As we age, believers vividly become reminded that this world is not our home. As we made the decision to move, this truth was impressed upon us. The Apostle Paul wrote of this when he said: “Our citizenship is in heaven. And we eagerly await a Savior from there, the Lord Jesus Christ” (Philippians 3:20). I think that leaving one place and moving to another can serve as a visible reminder that we need not attach ourselves too closely to the things of this world. The fact that we will be downsizing considerably is a good thing because we don’t need to hang on to things which ultimately perish over time. Downsizing is a great object lesson to remind us of the words of Jesus: “A man’s life does not consist in the abundance of his possessions. Where your treasure is, there your heart will be also” (Luke 12:15, 34). We cannot take our valuables with us anyway when we arrive at our heavenly destination – nor would we even want to. I am reminded of a story of a man who insisted upon taking all his gold with him when he entered heaven. Because of his insistence, He was granted permission to do so. When he walked through the pearly gates with his suitcases filled with gold, the angels inquired why he would want to bring all that asphalt with him. Therefore, a much better plan is to lay up treasures in heaven by serving the Lord faithfully here below.

A final thought as we plan for this move is to be reminded of the brevity of life. It seems like only yesterday that we moved into our house at the farm. In reality it was seventeen years ago. We had one six month old grandchild and now there are six – all teenagers. We have lost three of our four parents while here. Life does move along – even more quickly as we get older. We are always just one moment away from eternity anyway, but that is especially true the older we get. Our move from the farm speaks to this truth. The psalmist said, “My days pass away like smoke…like grass that has withered” (Psalms 102:3, 4). Job expressed the same sentiments when he said, “Remember my life is but a breath…” (Job 7:7). And then James said, “What is your life? You are a vapor that appears for a little time and then vanishes” (James 4:14). As we contemplate the impact of this thought we should pray with the psalmist: “Lord, teach us to number our days aright, that we may gain a heart of wisdom” (Psalms 90:12).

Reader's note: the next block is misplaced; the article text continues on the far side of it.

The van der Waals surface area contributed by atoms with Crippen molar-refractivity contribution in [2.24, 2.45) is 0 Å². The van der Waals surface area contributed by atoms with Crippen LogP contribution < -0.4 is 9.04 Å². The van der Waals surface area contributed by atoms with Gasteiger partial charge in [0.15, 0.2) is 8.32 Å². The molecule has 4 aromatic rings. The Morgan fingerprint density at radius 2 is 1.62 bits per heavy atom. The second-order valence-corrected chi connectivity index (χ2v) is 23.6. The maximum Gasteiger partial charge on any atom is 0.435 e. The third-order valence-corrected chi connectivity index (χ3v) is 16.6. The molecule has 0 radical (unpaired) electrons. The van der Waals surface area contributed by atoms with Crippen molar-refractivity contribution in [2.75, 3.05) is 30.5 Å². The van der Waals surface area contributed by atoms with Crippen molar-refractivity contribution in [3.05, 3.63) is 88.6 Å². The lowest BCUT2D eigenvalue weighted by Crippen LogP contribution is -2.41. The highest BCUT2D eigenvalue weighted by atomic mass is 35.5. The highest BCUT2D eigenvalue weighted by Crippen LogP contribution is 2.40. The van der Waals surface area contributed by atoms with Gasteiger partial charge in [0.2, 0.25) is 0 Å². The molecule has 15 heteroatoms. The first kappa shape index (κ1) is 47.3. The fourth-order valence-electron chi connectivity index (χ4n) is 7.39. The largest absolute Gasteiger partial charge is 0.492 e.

We might be at the farm another two plus years, or we might be packing our things for a move in early spring. God knows! In the meantime, we have had the opportunity to reflect upon these last lessons from the farm. 1) We know we are in the hands of a loving Father who knows all of our plans and does not make mistakes. 2) We know that we have many fond memories of the time we have been here. God has been so good in this respect. Our physical family and our church family have enjoyed many good times here. 3) We know that our farm has only been on loan to us for a moment in time. Everything we have belongs to him. Our eternal home is the place He has prepared for those who love Him and we are on course and headed in that direction. Our farm has just been a stop-over for a little while. 4) And finally we know that our time here is short. Our life is but a blink of the eye in God’s overall plan. It is indeed comforting to say with the psalmist, “All the days ordained for me were written in your book before one of them came to be” (Psalms 139:16). We shall miss the farm, but we look forward to what the Lord has prepared for us in the future.

No eye has seen, no ear has heard, no mind has conceived what God has prepared for those who love Him” (1 Cor. 2:9).

 

-Bob Yarbrough is an Elder at Centerpoint Church, Mesquite, TX. 




2 Responses to “Last Lesson From The Farm”

  1. Don McGee says:

    Bob,

    Thanks for this article. Your insights about life on the farm reach to the heart of life itself. And to me this one is just another reminder that these physical bodies are not designed to exist in His eternal presence…something I am grateful for!

    You and Janet come from good spiritual stock, and I am sure this soundness is evident in your grandchildren.

    In the Blessed Hope,

    Don

  2. admin says:

    Don– Thanks a lot for the comments– May the Lord bless your ministry.

    Larry Miles



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If we live, we live to the Lord; and if we die, we die to the Lord. So, whether we live or die, we belong to the Lord.

Romans 14:8